Here's What Military Veterans Think About Donald Trump and His "Hero" Comments
Following some weekend comments disparaging Arizona Senator John McCain's wartime service, United States' veterans are responding to billionaire real estate magnate and presidential frontrunner Donald Trump.
Mic spoke to a number of veterans to sample their opinions of the controversy, and found wide general consensus surrounding Trump's buffoonery as well as introspection about what makes a true hero.
The story began during a Saturday meeting of the Family Leadership Summit in Ames, Iowa, when Trump disparaged McCain, who spent five years in a prisoner-of-war camp during the Vietnam War. Trump questioned McCain's status as a hero, telling the audience, "He's a war hero because he was captured. I like people who weren't captured." McCain previously angered Trump by referring to his supporters as "crazies."
"Donald Trump had no right to say that. Period," Ned Foote, who served in Vietnam with the Marines and is currently president of the New York State Vietnam Veterans of America, told Mic. Foote added he believed the word "hero" had become abused in recent years. "Hero is being overused which really takes the real meaning out of who is a hero," he said.
Dan Stenvold, by contrast, took a firmer line. "I don't think Donald Trump has too many live brain cells between his ears to make a statement like that," he told Mic, laughing over the phone. "He doesn't know what he's talking about because he never served."
Stenvold, who served in the U.S. Army in Vietnam and is currently president of the North Dakota Vietnam Veterans of America, said McCain was absolutely a hero. "They tortured that man."
Retired Master Sgt. Peter Garcia was blunter still. "In my opinion, Donald Trump is a draft-dodging piece of shit and does not have the right to comment on McCain's service," he said. Garcia served in Kuwait during the first Gulf War and said there was nothing more difficult than leaving your family to fight. "I respect any man who has made the decision to serve when needed. When Trump had the opportunity to make that decision, you see which way he went."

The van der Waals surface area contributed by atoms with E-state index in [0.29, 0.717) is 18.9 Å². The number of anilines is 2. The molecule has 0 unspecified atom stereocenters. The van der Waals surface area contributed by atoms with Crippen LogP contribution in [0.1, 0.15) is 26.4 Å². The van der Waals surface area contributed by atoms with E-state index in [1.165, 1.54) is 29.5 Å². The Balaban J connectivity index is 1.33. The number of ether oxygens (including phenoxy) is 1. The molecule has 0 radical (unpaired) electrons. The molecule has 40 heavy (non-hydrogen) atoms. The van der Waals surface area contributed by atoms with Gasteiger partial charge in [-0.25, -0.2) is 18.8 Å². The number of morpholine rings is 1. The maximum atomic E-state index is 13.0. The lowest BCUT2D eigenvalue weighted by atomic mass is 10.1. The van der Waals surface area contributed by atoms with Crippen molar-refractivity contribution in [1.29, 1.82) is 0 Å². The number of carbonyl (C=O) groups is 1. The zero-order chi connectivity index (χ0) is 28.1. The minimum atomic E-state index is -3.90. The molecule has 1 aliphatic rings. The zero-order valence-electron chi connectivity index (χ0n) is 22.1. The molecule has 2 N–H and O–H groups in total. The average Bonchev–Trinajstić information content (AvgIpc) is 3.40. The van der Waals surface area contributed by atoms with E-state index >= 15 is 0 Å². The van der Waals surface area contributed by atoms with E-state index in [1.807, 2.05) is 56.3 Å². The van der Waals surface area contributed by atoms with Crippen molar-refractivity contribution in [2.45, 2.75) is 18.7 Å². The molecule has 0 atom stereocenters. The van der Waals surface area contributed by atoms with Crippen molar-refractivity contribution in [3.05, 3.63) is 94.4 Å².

On Monday, CNN interviewed two former prisoners of war who were housed with McCain during the Vietnam war.
"We were in uniform to protect Donald Trump's right to free speech," Captain Charlie Plumb said during the segment. "If it hadn't been for men and women in uniforms, if we'd all gotten deferments in college, there'd be no opportunity to be a billionaire in the United States."
If Trump's latest comments accomplish nothing else, they do redirect the political conversation toward an issue where everyone can agree there is considerable room for improvement: veteran's affairs.
There are approximately 21.8 million veterans in the United States. Many suffer debilitating physical injuries from their service receive substandard care when they return home. In 2014, a CNN investigation found dozens of veterans died awaiting treatment from the Phoenix Veterans Affairs health care system. The scandal turned out to be far larger than Phoenix and ultimately forced VA Secretary Eric Shinseki to resign.
Many veterans, especially those suffering from psychological conditions like post-traumatic stress disorder, also often have trouble reintegrating into civilian life. Today, veterans are more likely to be unemployed than the overall civilian population, while roughly 50,000 are homeless. And in 2012, more active-duty soldiers committed suicide than died in combat, the Guardian reported.
"I went to 14 funerals of friends last year, all from suicide," Operation Iraqi Freedom veteran Zollie Goodman told Mic. "There is no honor in war as much, as people want to propagate it and sell it."
With Trump, however, continuing to double down on his patented "never explain; never apologize" politics, the country is likely in store for some more fireworks during the first Republican debate, currently scheduled for August 6.